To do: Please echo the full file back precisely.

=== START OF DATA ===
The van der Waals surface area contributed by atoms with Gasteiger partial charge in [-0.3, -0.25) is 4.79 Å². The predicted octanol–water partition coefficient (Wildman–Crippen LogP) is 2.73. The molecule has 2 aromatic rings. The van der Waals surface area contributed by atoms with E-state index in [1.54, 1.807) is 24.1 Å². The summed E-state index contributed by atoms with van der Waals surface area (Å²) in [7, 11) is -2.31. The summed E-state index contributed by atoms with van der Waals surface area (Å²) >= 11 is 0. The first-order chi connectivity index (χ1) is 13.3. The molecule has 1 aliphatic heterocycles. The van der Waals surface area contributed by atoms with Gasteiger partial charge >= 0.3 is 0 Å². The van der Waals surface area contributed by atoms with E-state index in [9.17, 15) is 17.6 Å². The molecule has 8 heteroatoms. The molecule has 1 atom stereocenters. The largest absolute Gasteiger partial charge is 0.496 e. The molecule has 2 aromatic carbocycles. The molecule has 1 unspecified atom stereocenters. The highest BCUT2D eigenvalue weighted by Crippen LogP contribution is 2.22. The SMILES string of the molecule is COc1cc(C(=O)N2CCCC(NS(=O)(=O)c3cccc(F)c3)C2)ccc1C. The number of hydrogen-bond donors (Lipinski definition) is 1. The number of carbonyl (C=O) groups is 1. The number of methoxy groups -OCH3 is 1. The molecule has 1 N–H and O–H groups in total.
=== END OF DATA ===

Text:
The van der Waals surface area contributed by atoms with Gasteiger partial charge in [-0.3, -0.25) is 4.79 Å². The predicted octanol–water partition coefficient (Wildman–Crippen LogP) is 2.73. The molecule has 2 aromatic rings. The van der Waals surface area contributed by atoms with E-state index in [1.54, 1.807) is 24.1 Å². The summed E-state index contributed by atoms with van der Waals surface area (Å²) in [7, 11) is -2.31. The summed E-state index contributed by atoms with van der Waals surface area (Å²) >= 11 is 0. The first-order chi connectivity index (χ1) is 13.3. The molecule has 1 aliphatic heterocycles. The van der Waals surface area contributed by atoms with Gasteiger partial charge >= 0.3 is 0 Å². The van der Waals surface area contributed by atoms with E-state index in [9.17, 15) is 17.6 Å². The molecule has 8 heteroatoms. The molecule has 1 atom stereocenters. The largest absolute Gasteiger partial charge is 0.496 e. The molecule has 2 aromatic carbocycles. The molecule has 1 unspecified atom stereocenters. The highest BCUT2D eigenvalue weighted by Crippen LogP contribution is 2.22. The SMILES string of the molecule is COc1cc(C(=O)N2CCCC(NS(=O)(=O)c3cccc(F)c3)C2)ccc1C. The number of hydrogen-bond donors (Lipinski definition) is 1. The number of carbonyl (C=O) groups is 1. The number of methoxy groups -OCH3 is 1. The molecule has 1 N–H and O–H groups in total.